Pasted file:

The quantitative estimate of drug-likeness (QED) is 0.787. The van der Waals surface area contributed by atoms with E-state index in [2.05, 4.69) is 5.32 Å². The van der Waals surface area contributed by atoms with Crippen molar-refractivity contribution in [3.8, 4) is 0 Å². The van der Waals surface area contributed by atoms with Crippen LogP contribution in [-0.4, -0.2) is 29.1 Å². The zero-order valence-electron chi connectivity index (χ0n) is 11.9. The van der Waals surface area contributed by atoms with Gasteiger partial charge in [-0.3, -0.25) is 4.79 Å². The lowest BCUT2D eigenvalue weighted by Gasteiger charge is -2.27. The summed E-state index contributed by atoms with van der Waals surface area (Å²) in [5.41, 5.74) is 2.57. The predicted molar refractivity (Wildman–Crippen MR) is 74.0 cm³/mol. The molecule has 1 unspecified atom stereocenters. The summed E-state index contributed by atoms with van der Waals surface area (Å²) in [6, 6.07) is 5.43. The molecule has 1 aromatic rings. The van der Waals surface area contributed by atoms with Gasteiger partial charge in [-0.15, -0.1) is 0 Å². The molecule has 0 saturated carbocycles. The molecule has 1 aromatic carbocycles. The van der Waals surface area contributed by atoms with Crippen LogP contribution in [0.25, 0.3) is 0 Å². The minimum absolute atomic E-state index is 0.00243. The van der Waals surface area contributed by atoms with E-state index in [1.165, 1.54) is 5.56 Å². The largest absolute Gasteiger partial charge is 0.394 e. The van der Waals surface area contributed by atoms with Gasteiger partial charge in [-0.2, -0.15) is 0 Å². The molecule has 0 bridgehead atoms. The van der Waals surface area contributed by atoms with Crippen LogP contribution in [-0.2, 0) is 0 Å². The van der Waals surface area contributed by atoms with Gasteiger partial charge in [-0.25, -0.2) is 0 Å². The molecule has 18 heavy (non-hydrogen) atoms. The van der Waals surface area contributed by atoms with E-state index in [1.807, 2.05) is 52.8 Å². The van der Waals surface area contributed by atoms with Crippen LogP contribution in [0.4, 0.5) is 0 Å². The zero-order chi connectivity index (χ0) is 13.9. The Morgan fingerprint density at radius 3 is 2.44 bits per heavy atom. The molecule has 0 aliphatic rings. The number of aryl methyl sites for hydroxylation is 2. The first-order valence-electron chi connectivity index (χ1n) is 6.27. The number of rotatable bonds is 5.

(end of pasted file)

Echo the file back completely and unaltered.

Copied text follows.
The quantitative estimate of drug-likeness (QED) is 0.787. The van der Waals surface area contributed by atoms with E-state index in [2.05, 4.69) is 5.32 Å². The van der Waals surface area contributed by atoms with Crippen molar-refractivity contribution in [3.8, 4) is 0 Å². The van der Waals surface area contributed by atoms with Crippen LogP contribution in [-0.4, -0.2) is 29.1 Å². The zero-order valence-electron chi connectivity index (χ0n) is 11.9. The van der Waals surface area contributed by atoms with Gasteiger partial charge in [-0.3, -0.25) is 4.79 Å². The lowest BCUT2D eigenvalue weighted by Gasteiger charge is -2.27. The summed E-state index contributed by atoms with van der Waals surface area (Å²) in [5.41, 5.74) is 2.57. The predicted molar refractivity (Wildman–Crippen MR) is 74.0 cm³/mol. The molecule has 1 unspecified atom stereocenters. The summed E-state index contributed by atoms with van der Waals surface area (Å²) in [6, 6.07) is 5.43. The molecule has 1 aromatic rings. The van der Waals surface area contributed by atoms with Gasteiger partial charge in [-0.15, -0.1) is 0 Å². The molecule has 0 saturated carbocycles. The molecule has 1 aromatic carbocycles. The van der Waals surface area contributed by atoms with Crippen LogP contribution in [0.25, 0.3) is 0 Å². The minimum absolute atomic E-state index is 0.00243. The van der Waals surface area contributed by atoms with E-state index in [1.165, 1.54) is 5.56 Å². The largest absolute Gasteiger partial charge is 0.394 e. The van der Waals surface area contributed by atoms with Gasteiger partial charge in [-0.2, -0.15) is 0 Å². The molecule has 0 bridgehead atoms. The van der Waals surface area contributed by atoms with Crippen LogP contribution in [-0.2, 0) is 0 Å². The van der Waals surface area contributed by atoms with Gasteiger partial charge in [-0.25, -0.2) is 0 Å². The molecule has 18 heavy (non-hydrogen) atoms. The van der Waals surface area contributed by atoms with E-state index in [1.807, 2.05) is 52.8 Å². The van der Waals surface area contributed by atoms with Crippen LogP contribution in [0.4, 0.5) is 0 Å². The zero-order chi connectivity index (χ0) is 13.9. The Morgan fingerprint density at radius 3 is 2.44 bits per heavy atom. The molecule has 0 aliphatic rings. The number of aryl methyl sites for hydroxylation is 2. The first-order valence-electron chi connectivity index (χ1n) is 6.27. The number of rotatable bonds is 5.